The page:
A V-Scale Refresher
In my previous Return to Competitive Bouldering article, I said I competed in the intermediate category. However, I realized that I didn’t explain what that meant. So, I’m clarifying what I wrote and jogging your memory on the bouldering V-Scale.
The categories are based on where a person’s skill level is and what they usually climb in the gym grade-wise. For example, grades V0-V1 or V2 are considered for a recreational or beginner, V2-V4 (which is what Threshold used) or V3-V4 or 5 for intermediate, and so on. These ranges can be subjective to the gym, so sometimes you might take your best guess to whether you’re in one or another.
You might be thinking, “wait, back up. What do the grades even mean?” Glad you asked.
The grades represent in a numerical form how hard a problem can be for a climber. In general, the numbers are part of what’s known as the V-Scale. According to Learning to Climb Indoors author Eric J. Hörst, these measurements are from an open-ended scale for grading the difficulty of boulder problems.
Brush Up on Bouldering History
Before the V-Scale was recognized, boulders weren’t graded until the late 1950s. In Climbing Grades: Comparison Chart and Rating Systems Overview, Moja Gear writer Natalie Siddique states the V-scale/system was established by John “Vermin” Sherman in the bouldering mecca of Hueco Tanks, in Texas. The V-scale ranges in difficulty from V0 (easiest) to V16.
John Gill started using a bouldering grade called the B-Scale in 1958 as stated in 10 Things You Didn’t Know About Bouldering Grades by Climbing Magazine’s Matt Samet. This scale only had three grades in ascending order: B1, B2, and B3. The issue with it though was that the categories were too loose in their definition of difficulty.
However, the V-Scale wasn’t created until the late 1980s. It’s named after Sherman’s’ nicknames “Verm” or “Vermin.” He first used the scale in his guidebook at Hueco Tanks. But did you know it was his publisher for the 1991 edition of the Hueco Tanks Climbing and Bouldering Guide, George Meyers of Chockstone Press, whom we should thank? When Sherman turned in the manuscript around 1989, he deliberately left its almost 900 boulder problems unrated. “George wasn’t going to print it if I didn’t rate all those things,” says Sherman, so over the next season he set out to adapt and set up the V-scale.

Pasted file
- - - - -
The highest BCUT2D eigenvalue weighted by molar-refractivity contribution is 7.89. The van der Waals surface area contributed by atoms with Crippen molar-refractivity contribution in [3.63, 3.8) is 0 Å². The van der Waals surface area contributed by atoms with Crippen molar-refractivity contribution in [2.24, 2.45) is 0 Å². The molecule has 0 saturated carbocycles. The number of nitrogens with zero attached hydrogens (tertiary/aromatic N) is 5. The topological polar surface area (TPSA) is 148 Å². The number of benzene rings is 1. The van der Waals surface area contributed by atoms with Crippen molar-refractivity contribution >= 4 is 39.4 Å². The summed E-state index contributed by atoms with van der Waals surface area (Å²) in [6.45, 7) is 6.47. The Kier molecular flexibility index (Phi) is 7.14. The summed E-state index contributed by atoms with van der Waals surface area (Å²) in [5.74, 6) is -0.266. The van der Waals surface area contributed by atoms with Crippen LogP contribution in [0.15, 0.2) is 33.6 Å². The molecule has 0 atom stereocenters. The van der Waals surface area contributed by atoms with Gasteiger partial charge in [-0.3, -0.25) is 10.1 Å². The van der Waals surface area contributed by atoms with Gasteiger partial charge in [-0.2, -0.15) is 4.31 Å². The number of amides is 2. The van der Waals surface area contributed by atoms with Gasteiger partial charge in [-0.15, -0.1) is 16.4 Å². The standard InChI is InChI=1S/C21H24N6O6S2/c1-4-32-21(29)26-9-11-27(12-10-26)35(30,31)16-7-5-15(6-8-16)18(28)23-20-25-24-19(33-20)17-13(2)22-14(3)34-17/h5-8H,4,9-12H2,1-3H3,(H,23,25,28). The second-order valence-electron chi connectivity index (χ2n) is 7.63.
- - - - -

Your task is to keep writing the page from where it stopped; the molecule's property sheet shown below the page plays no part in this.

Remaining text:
How Hard is it?
Since then, the V-Scale is the standard grading scale for bouldering in North America. As the chart below indicates, the scale starts from V0 to V16, easiest to hardest. It’s easy to see here that the larger the number, the harder the problem is.
Sometimes one might see a plus or minus next to a V grade. This marking further distinguishes the difficulty of a problem. These are rather intuitive: a V3+ is harder than a V3, and a V3 is harder than a V3-. Also, a V4- is harder than a V3+. 99boulders.com states that this practice is common for the lower end of the scale, but once past V9 or V10 pluses and minuses mostly seem to disappear.
It’s wise to mention the grades themselves have a range of difficulty. The terms “hard” and “soft” are also used to describe the trickiness of the climb. For example, a V5 might be soft because it’s easier than other V5 rated problems. On the other hand, a V6 may seem hard because it’s harder for the grade. I’ve come across some of these before. It ultimately comes down to a climber’s skills plus subjectivity.
When it comes to bouldering grades, I do take it into account before hopping on. However, I try not to let it dictate what I can or can’t climb. If there’s a harder problem that looks fun, I’ll do it to say I attempted it. It might go on my list of problems to work on; it might not. There are others I look at and say, “nope.” At least it gets me climbing and trying new ways of doing it.
As a little side note, I’ve mentioned this in previous articles, but I want to remind you that outdoor grades will feel much harder than what you’re used to in the climbing gym. My time bouldering in Bishop, CA is an excellent example of it. It’s something one must work on to feel comfortable with when they’re outside, but you’ll get it eventually.
I hope this article gives you a better understanding of what the V-scale is. Or at least a refresher about it. Until next time, happy bouldering!